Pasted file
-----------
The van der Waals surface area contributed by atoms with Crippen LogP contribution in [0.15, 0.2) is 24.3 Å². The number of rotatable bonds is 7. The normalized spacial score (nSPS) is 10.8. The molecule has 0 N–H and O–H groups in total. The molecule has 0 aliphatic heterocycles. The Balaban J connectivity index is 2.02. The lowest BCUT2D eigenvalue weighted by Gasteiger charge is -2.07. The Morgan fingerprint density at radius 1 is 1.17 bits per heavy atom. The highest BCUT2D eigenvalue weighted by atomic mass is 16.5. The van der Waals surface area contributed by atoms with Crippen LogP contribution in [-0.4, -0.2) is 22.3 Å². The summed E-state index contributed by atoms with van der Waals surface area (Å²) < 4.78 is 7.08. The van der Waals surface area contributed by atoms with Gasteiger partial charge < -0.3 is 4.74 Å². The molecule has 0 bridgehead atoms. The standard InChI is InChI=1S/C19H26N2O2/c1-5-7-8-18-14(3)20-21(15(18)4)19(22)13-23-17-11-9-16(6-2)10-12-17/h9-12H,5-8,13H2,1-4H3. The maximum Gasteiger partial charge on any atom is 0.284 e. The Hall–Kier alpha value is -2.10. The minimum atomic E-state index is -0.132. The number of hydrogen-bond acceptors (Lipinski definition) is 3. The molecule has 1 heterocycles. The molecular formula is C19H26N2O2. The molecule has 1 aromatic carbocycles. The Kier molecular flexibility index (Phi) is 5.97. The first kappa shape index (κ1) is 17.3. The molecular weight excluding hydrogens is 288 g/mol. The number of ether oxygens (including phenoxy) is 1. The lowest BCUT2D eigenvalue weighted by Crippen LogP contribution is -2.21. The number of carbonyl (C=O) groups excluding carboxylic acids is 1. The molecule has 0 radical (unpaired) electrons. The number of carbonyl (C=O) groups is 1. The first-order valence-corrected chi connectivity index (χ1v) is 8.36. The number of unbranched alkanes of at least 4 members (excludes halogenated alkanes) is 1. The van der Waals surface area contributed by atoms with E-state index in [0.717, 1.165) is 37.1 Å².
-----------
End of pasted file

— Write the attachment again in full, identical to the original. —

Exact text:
The van der Waals surface area contributed by atoms with Crippen LogP contribution in [0.15, 0.2) is 24.3 Å². The number of rotatable bonds is 7. The normalized spacial score (nSPS) is 10.8. The molecule has 0 N–H and O–H groups in total. The molecule has 0 aliphatic heterocycles. The Balaban J connectivity index is 2.02. The lowest BCUT2D eigenvalue weighted by Gasteiger charge is -2.07. The Morgan fingerprint density at radius 1 is 1.17 bits per heavy atom. The highest BCUT2D eigenvalue weighted by atomic mass is 16.5. The van der Waals surface area contributed by atoms with Crippen LogP contribution in [-0.4, -0.2) is 22.3 Å². The summed E-state index contributed by atoms with van der Waals surface area (Å²) < 4.78 is 7.08. The van der Waals surface area contributed by atoms with Gasteiger partial charge < -0.3 is 4.74 Å². The molecule has 0 bridgehead atoms. The standard InChI is InChI=1S/C19H26N2O2/c1-5-7-8-18-14(3)20-21(15(18)4)19(22)13-23-17-11-9-16(6-2)10-12-17/h9-12H,5-8,13H2,1-4H3. The maximum Gasteiger partial charge on any atom is 0.284 e. The Hall–Kier alpha value is -2.10. The minimum atomic E-state index is -0.132. The number of hydrogen-bond acceptors (Lipinski definition) is 3. The molecule has 1 heterocycles. The molecular formula is C19H26N2O2. The molecule has 1 aromatic carbocycles. The Kier molecular flexibility index (Phi) is 5.97. The first kappa shape index (κ1) is 17.3. The molecular weight excluding hydrogens is 288 g/mol. The number of ether oxygens (including phenoxy) is 1. The lowest BCUT2D eigenvalue weighted by Crippen LogP contribution is -2.21. The number of carbonyl (C=O) groups excluding carboxylic acids is 1. The molecule has 0 radical (unpaired) electrons. The number of carbonyl (C=O) groups is 1. The first-order valence-corrected chi connectivity index (χ1v) is 8.36. The number of unbranched alkanes of at least 4 members (excludes halogenated alkanes) is 1. The van der Waals surface area contributed by atoms with E-state index in [0.717, 1.165) is 37.1 Å².